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Baroness of TisaWee Farm
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Discussion Starter · #1 ·
I just read a really neat article about someone putting 1/4" plywood down on their subfloor, routing "boards" into it, and painting/varnishing the heck out of it and it looked like a really cool old plank floor. Until I can afford REAL flooring, I'd like to do something like that. I have OSB subfloors, or I'd just rout my subfloor.

I just priced it at my local big-box store. 1/4" ply is $13 a sheet right now. Luaun is $9. The luaun says "sanded hardwood top". Does that mean the luaun is hardwood and will hold up longer?? I'd like to rout the board outlines, and then used different hues of stains on each board to make it appear more like planking. Then clear poly over the top - several times.

Do you think the luaun would work????
 

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Baroness of TisaWee Farm
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Discussion Starter · #4 ·
http://davesgarden.com/community/forums/t/699875/

But also google "faux plank floors" and you'll get more. This was the article that showed routing the lines.

Ronbre, not according to the store. And they don't look the same. The luan (I spelled it wrong evidently...and so did the store!) looks a lot thinner and very smooth and slick. The plywood looks like pine ...plywood. Odd...
 

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Luan is an laminate underlayment product designed to be very stable (read little expansion/contraction) with a minimum of one side smooth and sanded to lay vinyl or other flooring material over. It has no structural strength like plywood does. IIRC luan is usually made of mahogany and tends to splinter easily when you are working with it (like routing your board lines). I would probably not use it for this project.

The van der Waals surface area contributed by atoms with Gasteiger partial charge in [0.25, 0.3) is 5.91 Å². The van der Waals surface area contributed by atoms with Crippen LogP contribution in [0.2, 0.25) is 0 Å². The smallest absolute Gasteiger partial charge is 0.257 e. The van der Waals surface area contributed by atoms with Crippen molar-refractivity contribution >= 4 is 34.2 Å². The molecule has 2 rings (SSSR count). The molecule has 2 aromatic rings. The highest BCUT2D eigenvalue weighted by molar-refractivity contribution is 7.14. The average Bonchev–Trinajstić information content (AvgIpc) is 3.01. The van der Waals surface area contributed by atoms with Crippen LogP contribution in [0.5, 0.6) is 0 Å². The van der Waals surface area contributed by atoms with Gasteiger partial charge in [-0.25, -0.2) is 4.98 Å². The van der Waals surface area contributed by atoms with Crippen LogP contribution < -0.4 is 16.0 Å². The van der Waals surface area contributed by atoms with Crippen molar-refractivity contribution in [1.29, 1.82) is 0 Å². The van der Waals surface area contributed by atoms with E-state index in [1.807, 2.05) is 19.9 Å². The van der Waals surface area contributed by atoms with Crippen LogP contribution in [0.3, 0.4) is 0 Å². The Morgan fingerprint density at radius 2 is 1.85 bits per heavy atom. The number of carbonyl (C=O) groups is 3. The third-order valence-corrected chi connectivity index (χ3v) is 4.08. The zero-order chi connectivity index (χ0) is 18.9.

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Baroness of TisaWee Farm
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Discussion Starter · #6 ·
Ah. And this particular luan said NOT to be used as underlayment, so probably isn't much good. Actually, what WOULD you use it for?

I suppose I can use pine plywood. Was just thinking that the luan was prettier and possibly stronger (if it was a hardwood). Thanks for your input!
 

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I think this sounds like a great idea for people on a budget! I may steal your idea, lol. :)

If I remember correctly, luan is what they use to face cabinets and/or furniture. You use cheap plywood or even 2 x 4's and build the basic unit, then cover it with the nicer looking luan that takes a stain really well and makes it look like a higher-end product than just the cheap plywood. However, as T-Bone said, it's very thin and usually mahogany (or at least that's what I was told) and will splinter very easily. The woodworker who told me all this said when he cuts luan he tapes over the cutting line and then cuts through the tape to keep it from splitting, then peels the tape off afterwards.

Hopefully, some real woodworkers will post on this and give you more information.
 

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Luan is not made to be used for the application you are describing, it is only an 1/8 in thick, it is very brittle & will almost certainly not hold up to routing, it is good for such things as under a kitchen floor which is going to be covered with linoleum
It is very smooth & will work good for cabinet's but it will leave corners that need attention as it is a form of plywood,
stick with the 1/4 inch plywood even though it is a few dollars more in price it will do the job much better.
 

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I've got a plywood floor, they don't hold up well. Even with epoxy on them they don't hold up well. I'm going to have to replace it soon.

Luann is a 3 ply plywood. The outer layers are thin veneres. The inner layer is low grade wood, often times with hollow sections. Luann is often times used as an underlayment for laminate flooring. It is quite usefull for non-critical or non-structural applications. Biggest claim to faim is its cheap.
 

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You can buy plywood that is "good one side". It won't have the knot holes in ,if there are/were there is a ovalish peice put it's place. Have to go thru the stack and pick out the ones you like. I guess if in time you hate it , it could just be considered subfloor.
 

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Would there be enough wood to route with 1/4" plywood? I'd think to put any kind of grove into it you'd have to cut almost all the way through.
 

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Baroness of TisaWee Farm
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Discussion Starter · #12 ·